As the Museum of Fine Arts, Houston prepares to wind down its War/Photography show, Fotofest International continues to explore that tricky intersection of art and violence with Crónicas — a look at how contemporary Mexican artists are responding to their nation's ongoing drug war.
CultureMap stopped by Fotofest headquarters for a preview tour with curator Jennifer Ward, who assembled the pieces by seven photo artists working in cartel strongholds like Ciudad Juárez, Monterrey and Oaxaca.
"As it's spread across the co untry in the last decade, the drug war has become a part of daily life for many parts of Mexico."
"As it's spread across the country in the last decade, the drug war has become a part of daily life for many parts of Mexico," Ward explains.
"The artists included in the show are creating portraits of the drug war as it happens around them . . . not so much in a documentary way, but in an emotional way."
As opposed to the heroics, history and theatrics of the MFAH show, Crónicas portrays war from the perspective of those forced to cope with its effects firsthand.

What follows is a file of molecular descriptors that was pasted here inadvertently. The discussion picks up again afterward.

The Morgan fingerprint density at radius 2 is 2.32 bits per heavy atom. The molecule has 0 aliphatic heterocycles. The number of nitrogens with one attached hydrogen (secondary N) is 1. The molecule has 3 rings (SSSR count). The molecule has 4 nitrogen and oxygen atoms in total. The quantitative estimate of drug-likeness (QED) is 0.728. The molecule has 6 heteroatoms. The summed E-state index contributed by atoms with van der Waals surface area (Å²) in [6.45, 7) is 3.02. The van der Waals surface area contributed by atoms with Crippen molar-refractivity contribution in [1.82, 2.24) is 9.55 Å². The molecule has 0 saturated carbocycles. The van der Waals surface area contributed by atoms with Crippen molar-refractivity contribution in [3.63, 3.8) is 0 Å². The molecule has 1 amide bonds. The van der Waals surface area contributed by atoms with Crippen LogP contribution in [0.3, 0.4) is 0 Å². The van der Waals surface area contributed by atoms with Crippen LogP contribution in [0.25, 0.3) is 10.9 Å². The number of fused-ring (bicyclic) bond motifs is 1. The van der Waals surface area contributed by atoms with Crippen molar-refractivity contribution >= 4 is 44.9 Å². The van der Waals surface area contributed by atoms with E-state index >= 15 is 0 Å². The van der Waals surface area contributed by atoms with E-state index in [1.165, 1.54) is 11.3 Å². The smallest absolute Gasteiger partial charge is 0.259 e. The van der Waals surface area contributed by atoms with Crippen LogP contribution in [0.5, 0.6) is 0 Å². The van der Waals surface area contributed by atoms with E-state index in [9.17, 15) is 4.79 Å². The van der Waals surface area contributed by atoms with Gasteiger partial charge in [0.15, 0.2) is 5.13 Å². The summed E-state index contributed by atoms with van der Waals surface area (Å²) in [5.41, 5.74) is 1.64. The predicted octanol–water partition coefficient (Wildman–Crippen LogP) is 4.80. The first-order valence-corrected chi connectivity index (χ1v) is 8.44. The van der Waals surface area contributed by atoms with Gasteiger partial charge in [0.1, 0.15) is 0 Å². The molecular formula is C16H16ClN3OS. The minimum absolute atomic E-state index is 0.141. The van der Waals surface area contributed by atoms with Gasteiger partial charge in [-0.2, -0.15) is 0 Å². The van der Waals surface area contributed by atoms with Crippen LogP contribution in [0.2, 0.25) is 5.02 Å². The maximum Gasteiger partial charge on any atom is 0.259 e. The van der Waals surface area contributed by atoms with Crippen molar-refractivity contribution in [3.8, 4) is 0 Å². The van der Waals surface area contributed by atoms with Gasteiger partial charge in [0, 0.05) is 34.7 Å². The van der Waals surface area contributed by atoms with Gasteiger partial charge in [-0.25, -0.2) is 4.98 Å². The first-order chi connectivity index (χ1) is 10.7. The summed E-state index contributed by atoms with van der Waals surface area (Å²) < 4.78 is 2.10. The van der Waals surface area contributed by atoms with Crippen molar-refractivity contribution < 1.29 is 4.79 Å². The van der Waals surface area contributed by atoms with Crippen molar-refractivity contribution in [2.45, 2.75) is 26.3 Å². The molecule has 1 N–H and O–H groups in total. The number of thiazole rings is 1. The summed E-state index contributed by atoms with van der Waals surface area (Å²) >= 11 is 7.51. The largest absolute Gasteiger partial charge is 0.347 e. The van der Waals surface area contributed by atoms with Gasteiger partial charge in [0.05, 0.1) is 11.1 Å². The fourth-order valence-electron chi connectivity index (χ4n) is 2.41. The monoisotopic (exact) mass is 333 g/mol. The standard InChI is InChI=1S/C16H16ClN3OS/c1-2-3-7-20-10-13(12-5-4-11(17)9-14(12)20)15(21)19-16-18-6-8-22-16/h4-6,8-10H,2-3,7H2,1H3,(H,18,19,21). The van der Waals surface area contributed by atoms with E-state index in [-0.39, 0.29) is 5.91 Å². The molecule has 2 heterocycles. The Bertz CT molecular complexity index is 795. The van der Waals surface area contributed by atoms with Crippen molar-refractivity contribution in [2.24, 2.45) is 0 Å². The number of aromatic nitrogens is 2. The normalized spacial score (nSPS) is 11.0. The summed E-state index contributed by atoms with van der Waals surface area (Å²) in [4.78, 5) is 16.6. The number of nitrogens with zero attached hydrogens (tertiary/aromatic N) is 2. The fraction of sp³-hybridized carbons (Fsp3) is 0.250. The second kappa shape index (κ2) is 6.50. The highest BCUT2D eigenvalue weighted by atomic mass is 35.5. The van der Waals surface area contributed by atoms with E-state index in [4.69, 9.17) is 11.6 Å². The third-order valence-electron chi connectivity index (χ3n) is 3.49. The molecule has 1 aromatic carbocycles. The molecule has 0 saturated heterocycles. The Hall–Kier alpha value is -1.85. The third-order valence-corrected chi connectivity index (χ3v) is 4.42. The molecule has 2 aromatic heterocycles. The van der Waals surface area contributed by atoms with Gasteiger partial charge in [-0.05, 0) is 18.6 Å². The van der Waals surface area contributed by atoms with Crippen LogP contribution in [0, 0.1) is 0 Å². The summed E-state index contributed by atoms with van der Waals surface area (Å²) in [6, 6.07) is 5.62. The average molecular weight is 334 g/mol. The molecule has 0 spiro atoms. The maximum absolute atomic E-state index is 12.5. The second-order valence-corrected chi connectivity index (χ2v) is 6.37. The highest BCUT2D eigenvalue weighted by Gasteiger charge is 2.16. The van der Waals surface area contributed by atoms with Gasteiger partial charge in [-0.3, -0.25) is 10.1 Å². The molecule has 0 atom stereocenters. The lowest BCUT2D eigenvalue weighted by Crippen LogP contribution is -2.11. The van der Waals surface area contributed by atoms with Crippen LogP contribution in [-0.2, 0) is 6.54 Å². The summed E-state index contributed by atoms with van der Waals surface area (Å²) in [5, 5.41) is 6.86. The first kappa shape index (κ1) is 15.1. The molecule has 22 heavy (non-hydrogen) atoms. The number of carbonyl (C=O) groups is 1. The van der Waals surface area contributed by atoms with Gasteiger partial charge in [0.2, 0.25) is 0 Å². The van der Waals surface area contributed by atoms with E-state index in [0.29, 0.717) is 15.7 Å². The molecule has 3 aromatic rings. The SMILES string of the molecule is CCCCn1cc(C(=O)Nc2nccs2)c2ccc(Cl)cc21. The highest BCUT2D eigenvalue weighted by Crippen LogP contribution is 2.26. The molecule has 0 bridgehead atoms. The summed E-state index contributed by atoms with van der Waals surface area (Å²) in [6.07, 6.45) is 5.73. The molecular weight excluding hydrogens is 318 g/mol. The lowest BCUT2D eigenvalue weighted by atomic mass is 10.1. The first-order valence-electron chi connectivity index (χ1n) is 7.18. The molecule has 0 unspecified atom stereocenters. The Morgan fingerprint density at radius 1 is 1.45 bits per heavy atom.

The curator points to several untitled photographs by Marcela Rico from a series unearthing the manner in which cartel activity has shaped the landscape and psychology of Sinaloa, an isolated agricultural region along the Pacific coast that has become synonymous with drug trafficking.
"The artists included in the show are creating portraits of the drug war as it happens around them."
"Marcela grew up in Sinaloa when the cartel violence was still mostly between rival groups," Ward says. "But once the drug war took hold in the 2000s, the violence began affecting more bystanders."
Using a lush farm fields as stand-in for everyday life in the region, Rico photographs controlled situations she creates to disrupt the tidy green rows of crops. In one, a mysterious object covered by a black tarp sits in the middle of a field. In another, a portion of crops burn in contained fire.
Crónicas opens Friday at FotoFest (1113 Vine) with a reception from 6 to 8 p.m. Special support for the event comes from the Tequila Interchange Project, a non-profit group dedicated to preserving traditional and sustainable tequila-making practices.